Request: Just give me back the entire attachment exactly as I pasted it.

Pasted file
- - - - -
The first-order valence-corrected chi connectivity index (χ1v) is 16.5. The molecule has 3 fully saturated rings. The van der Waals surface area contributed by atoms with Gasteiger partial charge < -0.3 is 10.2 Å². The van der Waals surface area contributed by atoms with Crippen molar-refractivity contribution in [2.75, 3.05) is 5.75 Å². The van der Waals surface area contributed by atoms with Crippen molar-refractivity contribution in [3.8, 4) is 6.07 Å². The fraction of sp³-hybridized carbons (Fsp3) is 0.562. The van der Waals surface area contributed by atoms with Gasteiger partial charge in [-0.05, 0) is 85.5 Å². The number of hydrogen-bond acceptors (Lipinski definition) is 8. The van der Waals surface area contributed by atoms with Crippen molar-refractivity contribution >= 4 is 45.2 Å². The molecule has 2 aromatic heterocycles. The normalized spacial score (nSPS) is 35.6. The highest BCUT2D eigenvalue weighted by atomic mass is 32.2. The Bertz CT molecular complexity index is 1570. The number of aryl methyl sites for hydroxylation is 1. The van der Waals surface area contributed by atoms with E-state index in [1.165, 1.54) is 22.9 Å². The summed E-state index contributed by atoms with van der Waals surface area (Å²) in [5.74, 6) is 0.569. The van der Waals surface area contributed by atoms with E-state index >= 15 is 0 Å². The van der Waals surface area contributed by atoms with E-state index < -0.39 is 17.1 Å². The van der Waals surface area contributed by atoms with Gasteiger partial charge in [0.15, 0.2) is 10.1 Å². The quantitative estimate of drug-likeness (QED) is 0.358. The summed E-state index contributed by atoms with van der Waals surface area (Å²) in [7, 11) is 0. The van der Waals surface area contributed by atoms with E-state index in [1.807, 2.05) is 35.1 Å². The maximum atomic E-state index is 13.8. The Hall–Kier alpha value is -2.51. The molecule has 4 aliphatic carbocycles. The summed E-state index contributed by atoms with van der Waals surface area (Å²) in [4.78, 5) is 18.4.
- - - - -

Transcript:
The first-order valence-corrected chi connectivity index (χ1v) is 16.5. The molecule has 3 fully saturated rings. The van der Waals surface area contributed by atoms with Gasteiger partial charge < -0.3 is 10.2 Å². The van der Waals surface area contributed by atoms with Crippen molar-refractivity contribution in [2.75, 3.05) is 5.75 Å². The van der Waals surface area contributed by atoms with Crippen molar-refractivity contribution in [3.8, 4) is 6.07 Å². The fraction of sp³-hybridized carbons (Fsp3) is 0.562. The van der Waals surface area contributed by atoms with Gasteiger partial charge in [-0.05, 0) is 85.5 Å². The number of hydrogen-bond acceptors (Lipinski definition) is 8. The van der Waals surface area contributed by atoms with Crippen molar-refractivity contribution >= 4 is 45.2 Å². The molecule has 2 aromatic heterocycles. The normalized spacial score (nSPS) is 35.6. The highest BCUT2D eigenvalue weighted by atomic mass is 32.2. The Bertz CT molecular complexity index is 1570. The number of aryl methyl sites for hydroxylation is 1. The van der Waals surface area contributed by atoms with E-state index in [1.165, 1.54) is 22.9 Å². The summed E-state index contributed by atoms with van der Waals surface area (Å²) in [5.74, 6) is 0.569. The van der Waals surface area contributed by atoms with E-state index >= 15 is 0 Å². The van der Waals surface area contributed by atoms with E-state index < -0.39 is 17.1 Å². The van der Waals surface area contributed by atoms with Gasteiger partial charge in [0.15, 0.2) is 10.1 Å². The quantitative estimate of drug-likeness (QED) is 0.358. The summed E-state index contributed by atoms with van der Waals surface area (Å²) in [7, 11) is 0. The van der Waals surface area contributed by atoms with E-state index in [1.807, 2.05) is 35.1 Å². The maximum atomic E-state index is 13.8. The Hall–Kier alpha value is -2.51. The molecule has 4 aliphatic carbocycles. The summed E-state index contributed by atoms with van der Waals surface area (Å²) in [4.78, 5) is 18.4.